Mixture inhibition is mediated by GABA
We next turned our attention to the neuronal mechanism. Most of the odor-induced inhibitions in the Drosophila AL are mediated by the inhibitory neurotransmitters GABA, which binds to GABAA and GABAB receptors12,27,28, and glutamate, which opens glutamate-gated chloride channels (GluClα)39.
In order to block GABAergic and/or glutamatergic receptors in the AL we applied the antagonist CGP54626 (50 µM) to silence GABAB receptors and picrotoxin (100 µM) to block the Rdl subunit of the GABAA receptor and the GluClα. We simultaneously monitored the odor-induced calcium signals in PNs. By blocking GABAB receptors, we noticed a reduction in the MIX(−)-induced inhibition in the four attractant-responsive glomeruli compared to the saline or wash-out situation (Fig. 6a, b). To quantify this reduction, we calculated the differences between the normalized peak responses upon stimulation with MIX(−) and the attractant alone (Fig. 6c). As expected, the peak response differences in the four attractant-responsive glomeruli were significantly reduced after CGP54626 treatment compared to the controls. Interestingly, after blocking GABAA and GluClα receptors, only glomeruli DM1 and DM4 showed a significant reduction in their inhibition to MIX(−) (Fig. 6d–f). Picrotoxin could not be washed out, as shown previously15. When we applied both antagonists simultaneously, the MIX(−)-induced inhibition was totally abolished in all four attractant-responsive glomeruli (Fig. 6g–i), while we did not observe any obvious effects on the repellent-responsive glomeruli (Supplementary Fig. 6).
Our pharmacological approach has two weak points: first, picrotoxin at the used concentration blocks both, the GABAA and GluClα receptors. Second, the antagonists act on the pre- and postsynaptic sites and do not allow pinpointing where the inhibition takes place. To overcome these issues we used RNA interference to target either GABAergic or glutamatergic receptors selectively at the pre- and postsynaptic sites of AL input and output neurons. We employed UAS-Rdl RNAi against the Rdl subunit of GABAA40, UAS-GBi against the GABABR2 subunit28, UAS-gluclα RNAi against the GluClα39 and UAS-empty-RNAi as a control. We confirmed the efficiency of the RNAi lines by RT-PCR (Supplementary Fig. 7a). First, we expressed these RNAi lines separately at the postsynaptic sites (i.e. in PNs), while visualizing odor-evoked calcium signals in PNs (Fig. 7a). Interestingly, blocking GABAA receptors significantly reduced the inhibition to MIX(−) in two out of four attractant-responsive glomeruli (DM1 and DM4) (Fig. 7b, c). Neither silencing GABAB-receptors nor GluClα did affect the inhibition induced by MIX(−) in any of the attractant-responsive glomeruli. The repellent-responsive glomeruli revealed a linear mixture response independent of the RNAi line expressed (Supplementary Fig. 7b). As expected, the representation of MIX(+) was also not influenced by any RNAi expression (Supplementary Fig. 7c). These findings indicate that GABAA receptors mediate the MIX(−)-specific inhibition at the postsynaptic site in two out of four attractant-responsive glomeruli, which is well in line with our results deriving from the pharmacological treatment with picrotoxin (Fig. 6d–f).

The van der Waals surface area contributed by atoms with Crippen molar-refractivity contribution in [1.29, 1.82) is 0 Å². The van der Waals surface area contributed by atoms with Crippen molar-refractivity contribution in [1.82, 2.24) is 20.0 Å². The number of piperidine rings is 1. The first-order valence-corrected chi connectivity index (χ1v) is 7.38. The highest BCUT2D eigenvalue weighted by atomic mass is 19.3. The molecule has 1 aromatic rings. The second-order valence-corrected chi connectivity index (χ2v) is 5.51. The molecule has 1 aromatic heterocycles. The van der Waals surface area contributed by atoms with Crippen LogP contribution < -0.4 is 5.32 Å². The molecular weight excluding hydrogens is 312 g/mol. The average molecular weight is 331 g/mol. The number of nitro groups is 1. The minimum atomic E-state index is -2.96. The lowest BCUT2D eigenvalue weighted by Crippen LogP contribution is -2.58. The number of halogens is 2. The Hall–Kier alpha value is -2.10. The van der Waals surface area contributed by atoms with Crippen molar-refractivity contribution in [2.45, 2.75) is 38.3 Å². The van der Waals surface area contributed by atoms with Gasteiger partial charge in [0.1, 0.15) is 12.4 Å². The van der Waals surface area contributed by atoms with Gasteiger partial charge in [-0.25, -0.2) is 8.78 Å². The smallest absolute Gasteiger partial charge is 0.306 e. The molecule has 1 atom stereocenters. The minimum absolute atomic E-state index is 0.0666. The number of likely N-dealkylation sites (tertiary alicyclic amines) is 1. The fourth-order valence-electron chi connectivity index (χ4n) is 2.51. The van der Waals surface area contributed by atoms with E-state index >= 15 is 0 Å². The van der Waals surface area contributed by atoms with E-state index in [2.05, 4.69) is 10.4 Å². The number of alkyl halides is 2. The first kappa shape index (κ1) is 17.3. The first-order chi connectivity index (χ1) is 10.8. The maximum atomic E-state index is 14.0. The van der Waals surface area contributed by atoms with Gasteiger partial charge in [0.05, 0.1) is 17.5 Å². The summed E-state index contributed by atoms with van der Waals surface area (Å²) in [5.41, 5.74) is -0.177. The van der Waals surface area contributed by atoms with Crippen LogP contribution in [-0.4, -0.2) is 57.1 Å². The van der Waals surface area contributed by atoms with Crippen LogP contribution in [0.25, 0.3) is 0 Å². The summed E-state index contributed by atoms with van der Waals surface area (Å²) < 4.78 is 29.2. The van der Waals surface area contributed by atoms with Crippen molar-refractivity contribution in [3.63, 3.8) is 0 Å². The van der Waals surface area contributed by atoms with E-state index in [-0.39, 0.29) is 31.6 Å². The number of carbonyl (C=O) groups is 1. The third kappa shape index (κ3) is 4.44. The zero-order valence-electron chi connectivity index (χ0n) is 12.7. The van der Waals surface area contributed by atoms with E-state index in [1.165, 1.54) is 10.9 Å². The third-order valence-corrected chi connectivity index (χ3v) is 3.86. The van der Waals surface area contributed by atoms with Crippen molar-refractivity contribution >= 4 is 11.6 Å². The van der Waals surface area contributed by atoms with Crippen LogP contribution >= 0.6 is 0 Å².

Although our results show that pharmacological blocking of GABAB receptors significantly reduced the MIX(−)-induced inhibition in all four attractant-responsive glomeruli (Fig. 6a–c), genetic silencing of GABAB via RNAi selectively in PNs did not affect the mixture inhibition (Fig. 7a–c). We therefore wondered whether part of the observed GABAB-dependent inhibition derives from inhibition in ORNs. Indeed, GABAB-mediated inhibition at the presynaptic sites has already been well characterized27,28. To selectively block GABAB receptors at the presynaptic site, we expressed the same RNAi lines in ORNs while we monitored the calcium responses in PNs (Fig. 7d). Notably, the MIX(−)-induced inhibition was abolished in DM2 and DM3 and strongly suppressed in DM1 and DM4 when GABAB receptors in ORNs were silenced (Fig. 7e, f). We did not observe any effects on the odor-evoked responses in the repellent-responsive glomeruli by the RNAi lines, nor did we see any changes in the representation of MIX(+) (Supplementary Fig. 7d, e). In sum, these data show that DM1 and DM4 are inhibited by MIX(−) via GABAB and GABAA receptors on both, the pre- and post-synaptic loci, while MIX(−) inhibits the other two attractant-responsive glomeruli (DM2 and DM3) predominantly on the pre-synaptic site via GABAB receptors.